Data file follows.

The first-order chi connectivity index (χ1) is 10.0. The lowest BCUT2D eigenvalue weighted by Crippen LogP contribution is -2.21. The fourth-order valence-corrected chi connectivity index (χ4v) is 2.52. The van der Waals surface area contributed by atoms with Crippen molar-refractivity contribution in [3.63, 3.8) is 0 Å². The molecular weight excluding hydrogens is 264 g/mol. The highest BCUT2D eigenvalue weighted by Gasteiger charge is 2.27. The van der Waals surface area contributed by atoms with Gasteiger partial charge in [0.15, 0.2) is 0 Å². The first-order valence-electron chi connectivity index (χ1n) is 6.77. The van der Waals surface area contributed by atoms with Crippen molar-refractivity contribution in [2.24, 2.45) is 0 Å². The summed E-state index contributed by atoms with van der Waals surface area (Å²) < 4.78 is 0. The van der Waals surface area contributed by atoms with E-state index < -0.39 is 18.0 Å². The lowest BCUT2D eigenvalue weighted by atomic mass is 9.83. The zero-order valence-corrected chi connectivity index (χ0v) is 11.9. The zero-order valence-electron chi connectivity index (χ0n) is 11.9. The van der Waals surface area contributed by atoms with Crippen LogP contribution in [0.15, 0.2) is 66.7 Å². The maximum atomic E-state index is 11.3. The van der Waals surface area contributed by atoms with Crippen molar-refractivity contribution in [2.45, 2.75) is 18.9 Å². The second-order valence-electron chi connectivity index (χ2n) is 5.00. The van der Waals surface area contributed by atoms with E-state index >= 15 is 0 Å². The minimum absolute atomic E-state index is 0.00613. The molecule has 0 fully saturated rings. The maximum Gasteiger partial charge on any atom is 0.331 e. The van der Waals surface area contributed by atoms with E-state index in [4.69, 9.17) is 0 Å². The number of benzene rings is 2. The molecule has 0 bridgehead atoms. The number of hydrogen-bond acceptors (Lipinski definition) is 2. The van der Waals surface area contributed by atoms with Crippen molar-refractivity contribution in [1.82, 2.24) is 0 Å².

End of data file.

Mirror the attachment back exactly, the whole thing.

The first-order chi connectivity index (χ1) is 10.0. The lowest BCUT2D eigenvalue weighted by Crippen LogP contribution is -2.21. The fourth-order valence-corrected chi connectivity index (χ4v) is 2.52. The van der Waals surface area contributed by atoms with Crippen molar-refractivity contribution in [3.63, 3.8) is 0 Å². The molecular weight excluding hydrogens is 264 g/mol. The highest BCUT2D eigenvalue weighted by Gasteiger charge is 2.27. The van der Waals surface area contributed by atoms with Gasteiger partial charge in [0.15, 0.2) is 0 Å². The first-order valence-electron chi connectivity index (χ1n) is 6.77. The van der Waals surface area contributed by atoms with Crippen molar-refractivity contribution in [2.24, 2.45) is 0 Å². The summed E-state index contributed by atoms with van der Waals surface area (Å²) < 4.78 is 0. The van der Waals surface area contributed by atoms with E-state index < -0.39 is 18.0 Å². The lowest BCUT2D eigenvalue weighted by atomic mass is 9.83. The zero-order valence-corrected chi connectivity index (χ0v) is 11.9. The zero-order valence-electron chi connectivity index (χ0n) is 11.9. The van der Waals surface area contributed by atoms with Crippen LogP contribution in [0.15, 0.2) is 66.7 Å². The maximum atomic E-state index is 11.3. The van der Waals surface area contributed by atoms with Crippen molar-refractivity contribution in [2.45, 2.75) is 18.9 Å². The second-order valence-electron chi connectivity index (χ2n) is 5.00. The van der Waals surface area contributed by atoms with E-state index >= 15 is 0 Å². The minimum absolute atomic E-state index is 0.00613. The molecule has 0 fully saturated rings. The maximum Gasteiger partial charge on any atom is 0.331 e. The van der Waals surface area contributed by atoms with E-state index in [4.69, 9.17) is 0 Å². The number of benzene rings is 2. The molecule has 0 bridgehead atoms. The number of hydrogen-bond acceptors (Lipinski definition) is 2. The van der Waals surface area contributed by atoms with Crippen molar-refractivity contribution in [1.82, 2.24) is 0 Å².